Intergrating VSAN Observer with vCOps

So I haven’t posted in a while <insert excuse here> however it’s time to get back into it. So I thought I would start with integrating VSAN Observer into a vCOps Dashboard.

The VSAN Observer is probably best described by Rawlinson as “The VSAN Observer is packaged with vSphere 5.5 vCenter Server. The VSAN observer is part of the Ruby vSphere Console (RVC), an interactive command line shell for vSphere management that is part of both Windows and Linux vCenter Server in vSphere 5.5. VMware Support exclusively used the VSAN Observer for early internal VSAN troubleshooting, but the utility is now available to all VMware customers using the new vSphere 5.5.”

The VSAN Observer is current the best tool I’m aware of for monitoring VSAN performance.

Setting up the VSAN Observer is well described in Erik Bussink’s and Rawlinson‘s posts. However I wanted to integrate it with vCOps we need it running all the time, not just when we want do perform some point-in-time troubleshooting.  I have done such a setup and the result can be seen below.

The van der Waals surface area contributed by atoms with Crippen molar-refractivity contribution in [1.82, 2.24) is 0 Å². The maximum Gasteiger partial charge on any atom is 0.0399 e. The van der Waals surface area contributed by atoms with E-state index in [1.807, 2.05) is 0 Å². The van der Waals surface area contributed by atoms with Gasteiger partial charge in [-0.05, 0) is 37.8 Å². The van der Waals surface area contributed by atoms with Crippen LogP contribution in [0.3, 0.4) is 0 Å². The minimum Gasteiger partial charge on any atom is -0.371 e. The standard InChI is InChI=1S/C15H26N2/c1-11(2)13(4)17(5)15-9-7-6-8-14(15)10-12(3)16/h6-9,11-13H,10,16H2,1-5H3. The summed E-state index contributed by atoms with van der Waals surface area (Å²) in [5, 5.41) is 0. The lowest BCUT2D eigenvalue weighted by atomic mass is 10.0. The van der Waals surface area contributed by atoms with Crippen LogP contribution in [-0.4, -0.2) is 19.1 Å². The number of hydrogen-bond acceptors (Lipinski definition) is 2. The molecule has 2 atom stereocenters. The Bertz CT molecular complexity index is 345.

VSAN vCOps Dashboard

 

Setting up the VSAN Observer Dashboard

Before we get straight into setting up the dashboard we need to get the VSAN Observer running. Because most of the blogs on this are based on the vCenter Virtual Appliance (plus my lab is using the Windows version of vCenter) I have decided to base these instructions on the Windows vCenter version of RVC.

 

Setting up VSAN Observer for Windows->

Instructions on setting up the VSAN Observer for Windows can be found on Erik Bussink’s blog however there are a few things to keep in mind.

  1. You don’t need to run the rvc from the vCenter server. In fact I would recommend you don’t. It can be run from any Windows server by simply copying the C:\Program Files\VMware\Infrastructure\VirtualCenter Server\support\  folder to another server. I recommend running VSAN Observer on another server especially if you need to run multiple for multiple VSAN clusters.
  2. Make sure you open the ports needed in the Windows Firewall